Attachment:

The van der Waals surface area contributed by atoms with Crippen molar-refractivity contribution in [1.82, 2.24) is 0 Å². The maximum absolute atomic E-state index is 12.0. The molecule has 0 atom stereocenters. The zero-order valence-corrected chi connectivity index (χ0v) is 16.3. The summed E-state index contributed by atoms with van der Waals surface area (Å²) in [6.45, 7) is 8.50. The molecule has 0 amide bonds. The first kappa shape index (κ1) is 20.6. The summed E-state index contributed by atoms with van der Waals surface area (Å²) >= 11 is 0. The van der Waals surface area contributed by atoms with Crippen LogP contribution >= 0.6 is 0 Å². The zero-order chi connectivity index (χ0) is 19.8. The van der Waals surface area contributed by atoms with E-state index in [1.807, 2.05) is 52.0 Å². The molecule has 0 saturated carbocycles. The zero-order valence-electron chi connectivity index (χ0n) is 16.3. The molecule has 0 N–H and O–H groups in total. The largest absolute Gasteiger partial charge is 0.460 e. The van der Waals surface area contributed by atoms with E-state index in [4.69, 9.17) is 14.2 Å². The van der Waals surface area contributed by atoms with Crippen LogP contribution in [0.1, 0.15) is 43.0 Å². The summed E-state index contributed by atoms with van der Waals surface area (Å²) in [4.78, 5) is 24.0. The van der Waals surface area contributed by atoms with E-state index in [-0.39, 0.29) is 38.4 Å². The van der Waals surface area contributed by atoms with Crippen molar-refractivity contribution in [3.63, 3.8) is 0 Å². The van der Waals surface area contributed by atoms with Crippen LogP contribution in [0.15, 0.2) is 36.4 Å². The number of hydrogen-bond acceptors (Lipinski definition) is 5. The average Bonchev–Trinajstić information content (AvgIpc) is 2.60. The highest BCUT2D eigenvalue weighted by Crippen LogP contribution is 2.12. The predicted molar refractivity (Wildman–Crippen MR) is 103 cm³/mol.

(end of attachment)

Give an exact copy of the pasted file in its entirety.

The van der Waals surface area contributed by atoms with Crippen molar-refractivity contribution in [1.82, 2.24) is 0 Å². The maximum absolute atomic E-state index is 12.0. The molecule has 0 atom stereocenters. The zero-order valence-corrected chi connectivity index (χ0v) is 16.3. The summed E-state index contributed by atoms with van der Waals surface area (Å²) in [6.45, 7) is 8.50. The molecule has 0 amide bonds. The first kappa shape index (κ1) is 20.6. The summed E-state index contributed by atoms with van der Waals surface area (Å²) >= 11 is 0. The van der Waals surface area contributed by atoms with Crippen LogP contribution >= 0.6 is 0 Å². The zero-order chi connectivity index (χ0) is 19.8. The van der Waals surface area contributed by atoms with E-state index in [1.807, 2.05) is 52.0 Å². The molecule has 0 saturated carbocycles. The zero-order valence-electron chi connectivity index (χ0n) is 16.3. The molecule has 0 N–H and O–H groups in total. The largest absolute Gasteiger partial charge is 0.460 e. The van der Waals surface area contributed by atoms with E-state index in [4.69, 9.17) is 14.2 Å². The van der Waals surface area contributed by atoms with Crippen LogP contribution in [0.1, 0.15) is 43.0 Å². The summed E-state index contributed by atoms with van der Waals surface area (Å²) in [4.78, 5) is 24.0. The van der Waals surface area contributed by atoms with E-state index in [-0.39, 0.29) is 38.4 Å². The van der Waals surface area contributed by atoms with Crippen molar-refractivity contribution in [3.63, 3.8) is 0 Å². The van der Waals surface area contributed by atoms with Crippen LogP contribution in [0.15, 0.2) is 36.4 Å². The number of hydrogen-bond acceptors (Lipinski definition) is 5. The average Bonchev–Trinajstić information content (AvgIpc) is 2.60. The highest BCUT2D eigenvalue weighted by Crippen LogP contribution is 2.12. The predicted molar refractivity (Wildman–Crippen MR) is 103 cm³/mol.